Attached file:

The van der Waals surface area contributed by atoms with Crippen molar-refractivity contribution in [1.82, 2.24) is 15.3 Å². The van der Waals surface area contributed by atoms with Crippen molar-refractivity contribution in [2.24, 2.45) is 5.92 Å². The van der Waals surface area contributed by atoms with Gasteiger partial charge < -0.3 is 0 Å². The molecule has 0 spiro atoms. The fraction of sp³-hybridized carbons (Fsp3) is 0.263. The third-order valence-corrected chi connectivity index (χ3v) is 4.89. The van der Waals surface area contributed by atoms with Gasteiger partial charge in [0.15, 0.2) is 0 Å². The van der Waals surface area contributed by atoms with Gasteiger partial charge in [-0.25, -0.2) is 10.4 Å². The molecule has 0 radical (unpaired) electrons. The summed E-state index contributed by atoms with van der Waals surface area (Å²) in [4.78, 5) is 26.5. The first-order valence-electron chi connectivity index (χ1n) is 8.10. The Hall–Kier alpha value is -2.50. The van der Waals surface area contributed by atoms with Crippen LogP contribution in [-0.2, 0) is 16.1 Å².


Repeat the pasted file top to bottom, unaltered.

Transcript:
The van der Waals surface area contributed by atoms with Crippen molar-refractivity contribution in [1.82, 2.24) is 15.3 Å². The van der Waals surface area contributed by atoms with Crippen molar-refractivity contribution in [2.24, 2.45) is 5.92 Å². The van der Waals surface area contributed by atoms with Gasteiger partial charge < -0.3 is 0 Å². The molecule has 0 spiro atoms. The fraction of sp³-hybridized carbons (Fsp3) is 0.263. The third-order valence-corrected chi connectivity index (χ3v) is 4.89. The van der Waals surface area contributed by atoms with Gasteiger partial charge in [0.15, 0.2) is 0 Å². The van der Waals surface area contributed by atoms with Gasteiger partial charge in [-0.25, -0.2) is 10.4 Å². The molecule has 0 radical (unpaired) electrons. The summed E-state index contributed by atoms with van der Waals surface area (Å²) in [4.78, 5) is 26.5. The first-order valence-electron chi connectivity index (χ1n) is 8.10. The Hall–Kier alpha value is -2.50. The van der Waals surface area contributed by atoms with Crippen LogP contribution in [-0.2, 0) is 16.1 Å².